It’s been almost 4 days since I arrived back in the USA; home is both entirely different and entirely unchanged at the same time. It’s strange how quickly I have been able to slip back into my old routines and leave tiny parts of my life in Rome behind without almost even realizing it.
Rome and this past semester almost feels like a crazy dream. Even on the plane back to Chicago, I was writing on my journal, and I could hardly believe that everything I was saying was real. Did I really spend the past 4 months living in Rome? Did I really spend most of my weekends traveling around Europe and Africa with my friends? Did I really hike the seven miles linking the Cinque Terre? Did I really skip around the gardens of Salzburg? Did I really ride a camel around the pyramids? Did I really spend Thanksgiving in Paris? Did I really see the house my great-great grandfather was born in in Germany? And by the end did I really know Rome like a local? Yes, yes, and yes.
At the beginning of the semester, I feel like most of us at the J-Force lived our lives in a constant state of disbelief. “Guys, we are on our way to Italy for 3 months… We just landed in ROME!… Oh my gosh, we’re at St. Peter’s… I can’t believe we just spent the weekend at Capri… We just had class at the Colosseum… You can buy good wine for 2 Euro?!?!…” and so on and so forth. Much like David, we often wondered, “Is this real life?” The answer was always “yes” and “no.” Yes because it was real, but no because it wasn’t permanent. We always knew we’d have to pack up our bags in a few short months and leave this experience behind.
After awhile, statements of disbelief stopped being quite so frequent in our lives. They were instead gradually replaced with ones more along these lines: “Yeah, I’m just staying in Rome for the weekend. Nothing too exciting… Okay, we’ll meet you at the Spanish Steps at 10:00 and then go to Campo like normal… We’re just going downtown to get gelato and walk around–it’s a pretty chill night… Another Art in Rome class in a Baroque church this morning… I just booked a plane ticket/spent a weekend in [insert European destination of your choice]…” Rome and our way of life there became comfortable; it was never remotely close to a routine, but it was comfortable in it’s inconsistency, drama, and excitement. Despite the fact that things were always crazy and different, after awhile, it was a sense of change that we grew accustomed to.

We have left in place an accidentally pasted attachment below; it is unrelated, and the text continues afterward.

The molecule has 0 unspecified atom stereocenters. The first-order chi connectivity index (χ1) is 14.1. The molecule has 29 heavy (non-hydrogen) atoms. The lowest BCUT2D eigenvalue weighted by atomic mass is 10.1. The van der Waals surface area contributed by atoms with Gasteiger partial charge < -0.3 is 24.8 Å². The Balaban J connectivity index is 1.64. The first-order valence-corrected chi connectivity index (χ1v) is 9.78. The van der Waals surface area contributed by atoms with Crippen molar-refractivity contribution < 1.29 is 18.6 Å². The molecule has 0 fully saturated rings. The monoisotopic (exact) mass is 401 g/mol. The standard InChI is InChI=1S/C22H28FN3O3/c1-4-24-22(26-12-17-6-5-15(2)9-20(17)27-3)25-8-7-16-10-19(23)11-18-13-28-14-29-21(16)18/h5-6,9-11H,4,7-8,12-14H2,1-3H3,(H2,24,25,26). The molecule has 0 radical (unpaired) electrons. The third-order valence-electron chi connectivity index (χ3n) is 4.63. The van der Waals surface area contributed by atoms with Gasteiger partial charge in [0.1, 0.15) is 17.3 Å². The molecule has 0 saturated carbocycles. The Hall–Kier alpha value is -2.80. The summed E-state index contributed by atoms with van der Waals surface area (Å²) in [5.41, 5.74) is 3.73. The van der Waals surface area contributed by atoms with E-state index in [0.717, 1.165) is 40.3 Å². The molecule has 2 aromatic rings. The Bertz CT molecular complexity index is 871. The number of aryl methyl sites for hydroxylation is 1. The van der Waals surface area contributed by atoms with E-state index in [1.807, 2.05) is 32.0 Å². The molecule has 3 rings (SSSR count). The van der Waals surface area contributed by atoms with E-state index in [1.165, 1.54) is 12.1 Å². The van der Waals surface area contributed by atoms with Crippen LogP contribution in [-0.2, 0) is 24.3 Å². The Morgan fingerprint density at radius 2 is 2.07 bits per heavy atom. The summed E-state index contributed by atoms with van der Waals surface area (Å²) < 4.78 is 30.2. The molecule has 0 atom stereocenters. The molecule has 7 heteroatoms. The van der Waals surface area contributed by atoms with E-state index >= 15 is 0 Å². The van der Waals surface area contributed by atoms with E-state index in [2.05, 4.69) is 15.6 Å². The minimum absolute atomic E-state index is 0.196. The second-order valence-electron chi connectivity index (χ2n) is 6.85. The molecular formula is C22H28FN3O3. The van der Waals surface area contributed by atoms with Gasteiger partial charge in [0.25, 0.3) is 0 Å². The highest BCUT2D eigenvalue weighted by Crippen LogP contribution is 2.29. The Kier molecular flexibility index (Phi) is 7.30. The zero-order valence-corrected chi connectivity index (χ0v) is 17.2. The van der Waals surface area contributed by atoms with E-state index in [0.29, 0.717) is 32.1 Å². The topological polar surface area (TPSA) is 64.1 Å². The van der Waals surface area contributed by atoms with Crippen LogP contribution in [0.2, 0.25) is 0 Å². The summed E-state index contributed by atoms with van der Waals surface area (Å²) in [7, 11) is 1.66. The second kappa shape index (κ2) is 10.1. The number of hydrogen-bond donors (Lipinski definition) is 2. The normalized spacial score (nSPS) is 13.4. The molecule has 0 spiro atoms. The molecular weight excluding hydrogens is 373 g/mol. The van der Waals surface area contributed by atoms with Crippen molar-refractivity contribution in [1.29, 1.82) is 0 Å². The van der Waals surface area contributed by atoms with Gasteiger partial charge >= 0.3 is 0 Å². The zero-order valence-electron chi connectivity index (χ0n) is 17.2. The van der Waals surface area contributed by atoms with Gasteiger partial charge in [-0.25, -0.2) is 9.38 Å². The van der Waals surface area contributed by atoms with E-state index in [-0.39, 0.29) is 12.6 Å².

At the very end of the semester, we all began to realize that this change in perspective had taken place almost without us noticing it. As our time drew to a close, we all focused on appreciating our last moments in Rome by spending them in the places we had grown to love.
As for me, while I said many of my goodbyes with my fellow J-Forcers before they returned home on the group flight, I had an additional round of goodbyes with Rome because of my travels to Germany. After returning to Rome on Friday afternoon, I had all day Saturday to spend the way I liked before flying out on Sunday.